2 ≤ M N X i=1 |αi| 2 (23) Riesz-spectral operators are defined by Definition 3. A closed operator A is Riesz-spectral if and only if 1. it has a countable infinity of eigenvalues denoted by (λi)i∈N,and they are simple, 2. the associated eigenvectors form a Riesz basis of X, 3. for all λ < µ in (λi)i∈N, we have [λ, µ] * (λi)i∈N. 3 Linear diffusion 1-D partial differential equations In all that follows, we study the linear evolution problem with boundary control, where (x, t) ∈ [0, 1] × [0, T]: ∂ty(x, t) = ∂xxy(x, t) + c1(x)∂xy(x, t) + c0(x)y(x, t) (24) l11y(0, t) + l12∂xy(0, t) + l13y(1, t) + l14∂xy(1, t) = u(t) (25) l21y(0, t) + l22∂xy(0, t) + l23y(1, t) + l24∂xy(1, t) = u(t) (26) Functions c0 and c1 are supposed to be C∞ on an open neighborhood of [0, 1] in R, to take real values, and coefficients lij are real constants. Control law t 7→ u(t) is assumed to be either in C2 (0, T), or in C∞ (0, T). 3.1 Standard form of the problem Combining boundary conditions, problem (24)-(26) can always be brought to the following form ∂ty(x, t) = ∂xxy(x, t) + c1(x)∂xy(x, t) + c0(x)y(x, t) (27) l11y(0, t) + l12∂xy(0, t) + l13y(1, t) + l14∂xy(1, t) = 0 (28) l21y(0, t) + l22∂xy(0, t) + l23y(1, t) + l24∂xy(1, t) = u(t) (29) where the control appears only in one of the two boundary equations. Equation (28) will be called “constraint equation ”, and equation (29) will be called “control equation”. As before, transformation θ(x, t) := e R x 0 c1(ξ) 2 dξ y(x, t), 10 (see [16]) brings problem (27)-(29) to the standard form ∂tθ(x, t) = ∂xxθ(x, t) + q(x)θ(x, t) (30) a11θ(0, t) + a12∂xθ(0, t) + a13θ(1, t) + a14∂xθ(1, t) = 0 (31) a21θ(0, t) + a22∂xθ(0, t) + a23θ(1, t) + a24∂xθ(1, t) = u(t) (32) where a11 = l11 − c1(0) 2 l12 a12 = l12 a13 = l13 − c1(0) 2 l14 e− R 1 0 c1(ξ) 2 dξ a14 = c1(0) 2 l14e− R 1 0 c1(ξ) 2 dξ a21 = l21 − c1(0) 2 l22 a22 = l22 a23 = l23 − c1(0) 2 l24 e− R 1 0 c1(ξ) 2 dξ a24 = c1(0) 2 l24e− R 1 0 c1(ξ) 2 dξ and q(x) = c0(x) − c2 1(x) 4 − c0 1(x) 2 . We now study problems under the form (30)-(32). 3.2 Well-posedness and related transformations We briefly give sufficient conditions for problem (30)-(32) to be well posed. We use concepts developed in [5] (chap.3, sec.3) in a much more general framework. Definition 4. Boundary control problem (30)-(32) is well posed if spatial differential operator E : D(E) → L2 (0, 1) E(f) = f00 + q(x)f where D(E) = {f ∈ H2 (0, 1)/ a11f(0) + a12f0 (0) + a13f(1) + a14f0 (1) = 0, a21f(0) + a22f0 (0) + a23f(1) + a24f0 (1) = 0}, is the infinitesimal generator of a strongly continuous semi-group, and if there exists a function F in C∞ (0, 1) such that a11F(0) + a12F0 (0) + a13F(1) + a14F0 (1) = 0, a21F(0) + a22F0 (0) + a23F(1) + a24F0 (1) = 1 Remark 3. With this definition, problem ∂tθ(x, t) = −∂xxθ(x, t) (33) ∂xθ(0, t) = 0 (34) θ(1, t) = u(t) (35) is ill-posed, since the associated spatial operator has real positive eigenvalues going to infinity: according to Hille- Yosida theorem (see [5]) it cannot generate a strongly continuous semi-group. For instance, setting Aij = a1i a1j a2i a2j , and following the results of section 1.4, the problem will be well posed when A12 = A34 ( operator E is up to a shift of a constant times the identity the inverse of self adjoint compact operator and has a positively bounded spectrum ), and when A24 6= 0 ( operator E is Riesz-spectral with positively bounded spectrum ). In the case of a well-posed problem, if u is in C2 (0, T), problem (36) ż(t) = E(z)(t) − Fu̇(t) + Gu(t) where z is viewed as a function of t with values in D(E), and G = F00 + qF, is well posed in the sense defined in [5]. It is obtained setting formally z(t) = f(t) − Fu(t), and we have indeed: 11 Proposition 5 ([5] th. 3.3.3). Suppose that u is in C2 (0, T), and that for t = 0 we have z0 = f0 −Fu(0) ∈ D(E). Then the classical (smooth enough) solution of boundary control problem (30)-(32) and the solution of (36) are related by (37) z(t) = f(t) − Fu(t). Remark 4. When dealing with 1-D problems, function F always exists (it can be taken polynomial with high enough degree). Moreover we have Proposition 6. If E is invertible, there exits a unique function B solution of B00 + q(x)B = 0 a11B(0) + a12B0 (0) + a13B(1) + a14B0 (1) = 0 (38) a21B(0) + a22B0 (0) + a23B(1) + a24B0 (1) = 1. Proof. If B does not exist, it follows that all the solutions of f00 + q(x)f = 0 (39) a11f(0) + a12f0 (0) + a13f(1) + a14f0 (1) = 0 (40) are such that f00 + q(x)f = 0 a11f(0) + a12f0 (0) + a13f(1) + a14f0 (1) = 0 a21f(0) + a22f0 (0) + a23f(1) + a24f0 (1) = 0. But problem (39)-(40) has at least one solution. Hence operator E has a zero eigenvalue, with an associated eigenspace of dimension ≥ 1, which proves the E is not invertible. So, in the particular case where E is invertible, we can choose F = B and transform once more our problem into a new problem, which splits into an integrator and a problem u̇(t) = e(t) ż = E(z) − Fe. This last transformation is only introduced to bring our problem to the familiar finite dimensional form (1). 3.3 Transformation by boundary terms feedback It is fundamental to notice that since our goal is to obtain a parametrization of θ(x, t) and u(t), we can transform system (30)-(32) by boundary feedback to obtain more easily a parametrization for θ(x, t), and then deduce from this a parametrization of u(t), since u(t) = a21θ(0, t)+a22∂xθ(0, t)+a23θ(1, t)+a24∂xθ(1, t). We can then transform as we like by boundary feedback (provided the resulting problem remains well-posed) the coefficients of control equation (32), keeping constraint equation (31) unchanged. This means that we study the following family of problems, where coefficients defining the constraint equation (a11, a12, a13, a14) are fixed, and coefficients defining the control equation (ã21, ã22, ã23, ã24) take any possible value in R4 : (41) θt = θxx + q(x)θ a11θ(0, t) + a12θx(0, t) + a13θ(1, t) + a14θx(1, t) = 0 ã21θ(0, t) + ã22θx(0, t) + ã23θ(1, t) + ã24θx(1, t) = u(t) 12 We drop the “ã” notation and use “a” instead for simplicity. Consider the associated orbit of operator under the action of boundary terms feed-backs, whose generic element is operator A defined as: D(A) → L2 (0, 1) f 7→ f00 + qf on its domain D(A) = {f ∈ H2 (0, 1) a11f(0) + a12f0 (0) + a13f(1) + a14f0 (1) = 0 a21f(0) + a22f0 (0) + a23f(1) + a24f0 (1) = 0}. We admit that generically, we can pick in this orbit an operator A which is invertible and is the infinitesimal generator of a strongly continuous semi-group, so that boundary control problem (41) is well-posed. We call B the solution of B00 + q(x)B = 0 a11B(0) + a12B0 (0) + a13B(1) + a14B0 (1) = 0 (42) ã21B(0) + ã22B0 (0) + ã23B(1) + ã24B0 (1) = 1. 4 Parametrizing trajectories 4.1 Brunovsky form We suppose that we have found in the orbit of the original standard problem an operator A Riesz-spectral, invertible as defined in paragraph 3.3, and the associated function B. The new control equation is denoted by ã21θ(0, t) + ã22∂xθ(0, t) + ã23θ(1, t) + ã24∂xθ(1, t) = ũ(t). We set z(x, t) = θ(x, t) − B(x)ũ(t), and supposing ũ is smooth enough, we have ∂tz(x, t) = ∂xxz(x, t) + q(x)z(x, t) − B(x) ˙ ũ(t) a11z(0, t) + a12∂xz(0, t) + a13z(1, t) + a14∂xz(1, t) = 0 (43) ã21z(0, t) + ã22∂xz(0, t) + ã23z(1, t) + ã24∂xz(1, t) = 0, which we write, setting ˙ ũ = e, as: (44) ż = A(z) − Be. Like we did in the finite dimensional case, we look for a formal parametrization of trajectories of (30) under the form: θ(x, t) = ∞ X i=0 αi(x)y(i) (t) (45) ũ(t) = ∞ X i=0 aiy(i) (t) (46) u(t) = ∞ X i=0 biy(i) (t), (47) with α0 6= 0. We have: 13 Proposition 7. Functions (αi)i∈N and coefficients (ai)i∈N and (bi)i∈N must be related by: α0 = a0B, where a0 6= 0, A(αi+1 − ai+1B) = αi, bi = a21αi(0) + a22α0 i(0) + a23αi(1) + a24α0 i(1). Proof. Let us express z and e as functions of y, B and αi: z(x, t) = ∞ X i=0 (αi(x) − aiB(x))y(i) (t) e(t) = ∞ X i=0 aiy(i+1) (t), hence, applying formal differentiation: ∂tz − ∂xxz − qz + Be = (−α00 0 + a0B00 − q(α0 − a0B))y + ∞ X i=0 (αi − aiB − α00 i+1 + ai+1B00 − q(αi+1 − ai+1B) + aiB)y(i+1) , a11z(0, .) + a12z0 (0, .) + a13z(1, .) + a14z0 (1, .) = ∞ X i=0 (a11(αi(0) − aiB(0)) + a12(α0 i(0) − aiB0 (0)) + a13(αi(1) − aiB(1)) + a14(α0 i(1) − aiB0 (1)))y(i) ã21z(0, t) + ã22z0 (0, t) + ã23z(1, t) + ã24z0 (1, t) = ∞ X i=0 ã21(αi(0) − aiB(0)) + ã22(α0 i(0) − aiB0 (0)) + ã23(αi(1) − aiB(1)) + ã24(α0 i(1) − aiB0 (1)))y(i) , We want, after (44), those three quantities to be zero at least when y is any polynomial function, therefore α0 must be such that α0 − a0B ∈ D(A), A(α0 − a0B) = 0, and for all i ≥ 0, αi+1 must be such that αi+1 − ai+1B ∈ D(A), A(αi+1 − ai+1B) = αi. As 0 is not an eigenvalue of A, it follows that α0 = a0B, and the proposition is proved. One possible degree of freedom is the choice of coefficients (ai)i∈N. One particular choice consists in taking for the (ai)i∈N the coefficients of the series that defines entire function DA(λ) (the Fredholm determinant of K. This choice amounts to the (almost) exact transposition to infinite dimension of Brunovsky algorithm as given in remark (1) : α0 = a0B αi+1 = K(αi) + ai+1B = i+1 X j=0 ajKi+1−j B Parametrization corresponding to this choice will be referred to as Brunovsky parametrization, and family (αi)i∈N will be referred to as Brunovsky family. 14 4.2 Convergence of formal trajectories 4.2.1 “Weak” and classical convergence of formal trajectories: first proof We first prove a “weak” convergence result in the following sense: formal trajectories are in C∞ ([0, T], L2 (0, 1)). As A is Riesz-spectral and invertible we call (φi)i∈N a Riesz basis of L2 (0, 1) formed with eigenvectors of A; λi is the corresponding eigenvalue (non zero, by assumption). Moreover, we suppose that the eigenvalues are indexed so that |λi| ≤ |λi+1|, and we set: µi = 1 λi µi is therefore the eigenvalue of K associated to φi, and we have |µi| ≥ |µi+1|. General expression of the Fredholm determinant of the inverse of A is given in paragraph 2.3 by formula (20). The notations are the same as in this paragraph. The following is true: Proposition 8. If y is in Gσ (0, T), where 0 < σ ≤ 2, then (45) defines a function t 7→ θ(x, t) in C∞ ([0, T], L2 (0, 1)). Proof. In Riesz basis (φi)i∈N we have : α0 = ∞ X k=0 xkφk, and by definition αn = ∞ X k=0 n X i=0 aiµn−i k ! xkφk = ∞ X k=0 n X i=0 aiλi k ! µn k xkφk. After the definition of Riesz basis, there exits two real constants C > 0 and c > 0 such that: kαnk ≤ C v u u t ∞ X k=0 n X i=0 aiλi k 2 |µk| 2n |xk| 2 , ≤ C c sup k∈N n X i=0 aiλi k |µk| n ! kα0k . We notice that expression Pn i=0 aiλi k is the Taylor expansion at zero and at order n of DA(λk). After proposition 3, and applying Weierstrass factorization theorem (voir [18]) we know that : (48) DA(λ) = ∞ Y i=0 (1 − λ λk ), and this product is convergent in norm, since 3 implies that: (49) ∀r > 1 2 , ∞ X k=0 1 |λk| r ) < +∞. 15 Termwise identification after developing the above expression leads to: aa1 = − ∞ X i=0 1 λi , a2 = ∞ X ij 1 λiλj , al = (−1)l ∞ X i1i2...il−1il 1 λi1 λi2 . . . λil−1 λil . Hence : ∀k ∈ N?, |1 + a1λk| = 1 − ∞ X i=0 λk λi = |λk| ∞ X i6=k 1 λi ≤ |λk| M ∞ X i=1 1 i2 . in the same way : ∀k ∈ N?, 1 + a1λk + a2λ2 k = − ∞ X i6=k λk λi + ∞ X i1i2 λ2 k λi1 λi2 = |λk| 2 ∞ X i1,i26=k i1i2 1 λi1 λi2 ≤ |λk| 2 M2 ∞ X i1,i26=0 i1i2 1 i2 1i2 2 , and by induction : ∀(k, l) ∈ N ? ×N?, 1 + a1λk + . . . + alλl k = |λk| l ∞ X i1,...,il6=k i1l 1 λi1 . . . λil ≤ |λk| l M2l ∞ X i1,...,il6=0 i1l 1 i2 1 . . . i2 l . But from the classic result (see for instance [19]): sin(z) z = ∞ Y i=1 (1 − z2 i2π2 ) = ∞ X i=0 z2i (2i + 1)! , we deduce that: ∞ X i1,...,il6=0 i1l 1 i2 1 . . . i2 l ≤ π2l (2l + 1)! , and finally: ∀(k, l) ∈N ? ×N?, 1 + a1λk + . . . + alλl k ≤ |λk| l (Mπ)2l (2l + 1)! , 16 and kαnk ≤ C c sup k∈N n X i=0 aiλi k |µk| n ! kα0k ≤ C c kα0k (Mπ)2n (2n + 1)! . (50) It is now clear that series (45) defines a C∞ ([0, T], L2 (0, 1)) function whenever y is a Gevrey function of order σ2, and also when y is a Gevrey function of order 2, if we impose restrictions on the radius of convergence of y, which ends the proof of the proposition. This result leads to a “solution” of the problem in a too weak sense because formal expressions (46) and (47) do not make sense. This is why we go on and show the following regularity result Proposition 9. If operator A is Riesz-spectral invertible, and if y is in Gσ (0, T), then (45) converges normally in C∞ ([0, T], C2 (0, 1)). Proof. Thanks to majoration (50) and 3, we know that we can choose C, M > 0 big enough so that for all αn we have: kαnk2 ≤ C M2n (2n)! , |an| ≤ C M2n (2n)! . Remember (see paragraph 2.3) that the inverse K of A is an integral operator with C1 ([0, 1]2 ) kernel G(x, ξ, 0), and that αn = K(αn−1) + anB. Hence, applying Schwarz inequality ∀x ∈ [0, 1], |αn(x)| ≤ |K(αn−1)(x)| + |an| |B(x)| ≤ kG(x, ., 0)k2 kαn−1k2 + |an| |B(x)| ≤ kG(x, ., 0)k2 C M2n−2 (2n − 2)! + C M2n (2n)! |B(x)| ≤ C̃ M2(n−1) (2(n − 1))! ≤˜ ˜ C M̃2n) (2n)! where we set C̃ = C sup s,x∈[0,1] (|G(x, s, 0)| + |B(x)|), M̃ = kM, k > 1 ˜ ˜ C = sup n∈N (C̃ n(n − 1) k(2n) ). Hence the series of continuous functions ∞ X n=0 y(i) (t)αn(x) is normally convergent on [0, 1] × [0, T], whenever y is a Gevrey function of order σ < 2, and also when y is a Gevrey function of order 2, if we impose restrictions on the radius of convergence of y. In the same way, we have for all x ∈ [0, 1] |α0 n(x)| ≤ |K(αn−1)0 (x)| + |anB0 (x)| ≤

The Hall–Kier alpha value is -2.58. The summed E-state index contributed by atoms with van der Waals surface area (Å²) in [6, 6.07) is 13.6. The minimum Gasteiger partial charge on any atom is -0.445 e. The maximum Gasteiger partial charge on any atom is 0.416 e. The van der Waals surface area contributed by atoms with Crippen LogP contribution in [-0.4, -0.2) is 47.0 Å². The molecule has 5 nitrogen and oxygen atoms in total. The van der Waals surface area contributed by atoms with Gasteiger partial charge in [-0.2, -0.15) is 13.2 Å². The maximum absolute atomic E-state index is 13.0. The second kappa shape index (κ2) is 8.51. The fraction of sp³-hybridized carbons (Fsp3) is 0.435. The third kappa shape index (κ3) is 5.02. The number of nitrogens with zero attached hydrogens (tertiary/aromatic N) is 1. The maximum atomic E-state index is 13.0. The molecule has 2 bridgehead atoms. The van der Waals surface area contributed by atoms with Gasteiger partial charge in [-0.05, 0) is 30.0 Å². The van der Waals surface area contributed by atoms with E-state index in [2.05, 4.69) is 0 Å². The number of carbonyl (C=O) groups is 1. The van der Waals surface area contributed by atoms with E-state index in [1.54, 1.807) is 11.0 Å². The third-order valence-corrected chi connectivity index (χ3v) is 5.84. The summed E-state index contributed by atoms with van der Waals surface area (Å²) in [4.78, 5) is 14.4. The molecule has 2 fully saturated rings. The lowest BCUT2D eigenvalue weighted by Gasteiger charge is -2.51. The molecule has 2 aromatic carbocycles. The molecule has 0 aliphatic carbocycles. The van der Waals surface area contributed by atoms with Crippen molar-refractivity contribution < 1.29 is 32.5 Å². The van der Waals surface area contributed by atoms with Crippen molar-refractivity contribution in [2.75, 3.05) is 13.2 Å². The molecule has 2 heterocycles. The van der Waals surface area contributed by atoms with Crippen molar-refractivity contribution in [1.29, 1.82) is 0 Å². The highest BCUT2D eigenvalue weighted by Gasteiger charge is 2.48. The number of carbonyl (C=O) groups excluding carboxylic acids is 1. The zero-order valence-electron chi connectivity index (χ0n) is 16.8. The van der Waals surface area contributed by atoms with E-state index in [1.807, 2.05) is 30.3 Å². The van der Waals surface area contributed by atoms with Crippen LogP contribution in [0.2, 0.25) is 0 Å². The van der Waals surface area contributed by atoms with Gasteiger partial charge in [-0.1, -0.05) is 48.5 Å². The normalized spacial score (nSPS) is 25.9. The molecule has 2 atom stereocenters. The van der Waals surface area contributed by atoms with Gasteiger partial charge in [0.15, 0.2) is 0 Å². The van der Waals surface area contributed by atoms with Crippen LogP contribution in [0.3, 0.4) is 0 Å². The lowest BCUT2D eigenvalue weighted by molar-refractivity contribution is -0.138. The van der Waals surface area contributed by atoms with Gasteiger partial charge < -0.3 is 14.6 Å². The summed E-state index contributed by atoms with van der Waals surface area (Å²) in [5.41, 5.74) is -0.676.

∂G ∂x (x, ., 0)